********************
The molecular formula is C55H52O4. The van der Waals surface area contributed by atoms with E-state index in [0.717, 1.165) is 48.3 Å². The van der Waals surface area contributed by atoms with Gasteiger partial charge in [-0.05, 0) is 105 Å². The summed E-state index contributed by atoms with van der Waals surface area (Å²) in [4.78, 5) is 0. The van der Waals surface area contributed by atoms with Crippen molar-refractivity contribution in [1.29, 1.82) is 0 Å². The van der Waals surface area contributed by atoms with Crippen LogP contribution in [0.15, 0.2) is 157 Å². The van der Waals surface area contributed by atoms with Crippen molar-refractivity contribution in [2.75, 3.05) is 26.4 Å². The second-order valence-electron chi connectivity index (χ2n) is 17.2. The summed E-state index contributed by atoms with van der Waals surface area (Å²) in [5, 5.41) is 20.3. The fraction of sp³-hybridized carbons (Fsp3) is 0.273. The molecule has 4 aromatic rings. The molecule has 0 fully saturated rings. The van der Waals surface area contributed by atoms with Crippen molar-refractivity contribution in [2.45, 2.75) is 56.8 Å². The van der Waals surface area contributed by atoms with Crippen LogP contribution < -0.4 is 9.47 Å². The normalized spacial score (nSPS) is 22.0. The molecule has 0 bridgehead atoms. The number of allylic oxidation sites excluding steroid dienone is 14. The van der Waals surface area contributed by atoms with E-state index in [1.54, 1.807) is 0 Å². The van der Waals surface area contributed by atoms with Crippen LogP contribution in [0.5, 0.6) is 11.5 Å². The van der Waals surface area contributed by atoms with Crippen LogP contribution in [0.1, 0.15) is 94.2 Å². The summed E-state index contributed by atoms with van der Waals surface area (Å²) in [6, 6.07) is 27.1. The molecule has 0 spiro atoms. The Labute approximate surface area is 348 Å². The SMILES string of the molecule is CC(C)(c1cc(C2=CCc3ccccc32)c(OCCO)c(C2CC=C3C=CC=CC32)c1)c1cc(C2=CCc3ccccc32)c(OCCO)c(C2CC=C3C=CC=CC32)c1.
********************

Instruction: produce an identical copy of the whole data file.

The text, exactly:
The molecular formula is C55H52O4. The van der Waals surface area contributed by atoms with E-state index in [0.717, 1.165) is 48.3 Å². The van der Waals surface area contributed by atoms with Gasteiger partial charge in [-0.05, 0) is 105 Å². The summed E-state index contributed by atoms with van der Waals surface area (Å²) in [4.78, 5) is 0. The van der Waals surface area contributed by atoms with Crippen molar-refractivity contribution in [1.29, 1.82) is 0 Å². The van der Waals surface area contributed by atoms with Crippen LogP contribution in [0.15, 0.2) is 157 Å². The van der Waals surface area contributed by atoms with Crippen molar-refractivity contribution in [2.75, 3.05) is 26.4 Å². The second-order valence-electron chi connectivity index (χ2n) is 17.2. The summed E-state index contributed by atoms with van der Waals surface area (Å²) in [5, 5.41) is 20.3. The fraction of sp³-hybridized carbons (Fsp3) is 0.273. The molecule has 4 aromatic rings. The molecule has 0 fully saturated rings. The van der Waals surface area contributed by atoms with Crippen molar-refractivity contribution in [2.45, 2.75) is 56.8 Å². The van der Waals surface area contributed by atoms with Crippen LogP contribution < -0.4 is 9.47 Å². The normalized spacial score (nSPS) is 22.0. The molecule has 0 bridgehead atoms. The number of allylic oxidation sites excluding steroid dienone is 14. The van der Waals surface area contributed by atoms with E-state index in [1.54, 1.807) is 0 Å². The van der Waals surface area contributed by atoms with Crippen LogP contribution in [0.5, 0.6) is 11.5 Å². The van der Waals surface area contributed by atoms with Crippen LogP contribution in [0.1, 0.15) is 94.2 Å². The summed E-state index contributed by atoms with van der Waals surface area (Å²) in [6, 6.07) is 27.1. The molecule has 0 spiro atoms. The Labute approximate surface area is 348 Å². The SMILES string of the molecule is CC(C)(c1cc(C2=CCc3ccccc32)c(OCCO)c(C2CC=C3C=CC=CC32)c1)c1cc(C2=CCc3ccccc32)c(OCCO)c(C2CC=C3C=CC=CC32)c1.